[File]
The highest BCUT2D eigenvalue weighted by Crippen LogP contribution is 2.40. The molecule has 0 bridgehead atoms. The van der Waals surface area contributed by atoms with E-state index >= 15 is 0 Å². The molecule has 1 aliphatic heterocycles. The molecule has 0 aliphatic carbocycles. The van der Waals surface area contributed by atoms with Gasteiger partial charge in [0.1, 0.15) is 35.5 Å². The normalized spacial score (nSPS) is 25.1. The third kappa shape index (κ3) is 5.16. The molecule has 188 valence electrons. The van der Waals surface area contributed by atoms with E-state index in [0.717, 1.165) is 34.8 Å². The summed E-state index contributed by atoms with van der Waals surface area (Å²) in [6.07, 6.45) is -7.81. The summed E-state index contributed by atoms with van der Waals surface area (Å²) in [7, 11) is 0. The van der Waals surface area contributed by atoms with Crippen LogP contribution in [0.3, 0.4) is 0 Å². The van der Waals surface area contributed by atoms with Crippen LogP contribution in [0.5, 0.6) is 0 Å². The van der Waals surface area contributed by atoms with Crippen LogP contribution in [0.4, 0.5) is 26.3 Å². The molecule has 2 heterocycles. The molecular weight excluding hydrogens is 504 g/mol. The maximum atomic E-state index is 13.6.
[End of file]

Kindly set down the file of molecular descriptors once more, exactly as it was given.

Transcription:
The highest BCUT2D eigenvalue weighted by Crippen LogP contribution is 2.40. The molecule has 0 bridgehead atoms. The van der Waals surface area contributed by atoms with E-state index >= 15 is 0 Å². The molecule has 1 aliphatic heterocycles. The molecule has 0 aliphatic carbocycles. The van der Waals surface area contributed by atoms with Gasteiger partial charge in [0.1, 0.15) is 35.5 Å². The normalized spacial score (nSPS) is 25.1. The third kappa shape index (κ3) is 5.16. The molecule has 188 valence electrons. The van der Waals surface area contributed by atoms with E-state index in [0.717, 1.165) is 34.8 Å². The summed E-state index contributed by atoms with van der Waals surface area (Å²) in [6.07, 6.45) is -7.81. The summed E-state index contributed by atoms with van der Waals surface area (Å²) in [7, 11) is 0. The van der Waals surface area contributed by atoms with Crippen LogP contribution in [0.3, 0.4) is 0 Å². The van der Waals surface area contributed by atoms with Crippen LogP contribution in [0.5, 0.6) is 0 Å². The van der Waals surface area contributed by atoms with Crippen LogP contribution in [0.4, 0.5) is 26.3 Å². The molecule has 2 heterocycles. The molecular weight excluding hydrogens is 504 g/mol. The maximum atomic E-state index is 13.6.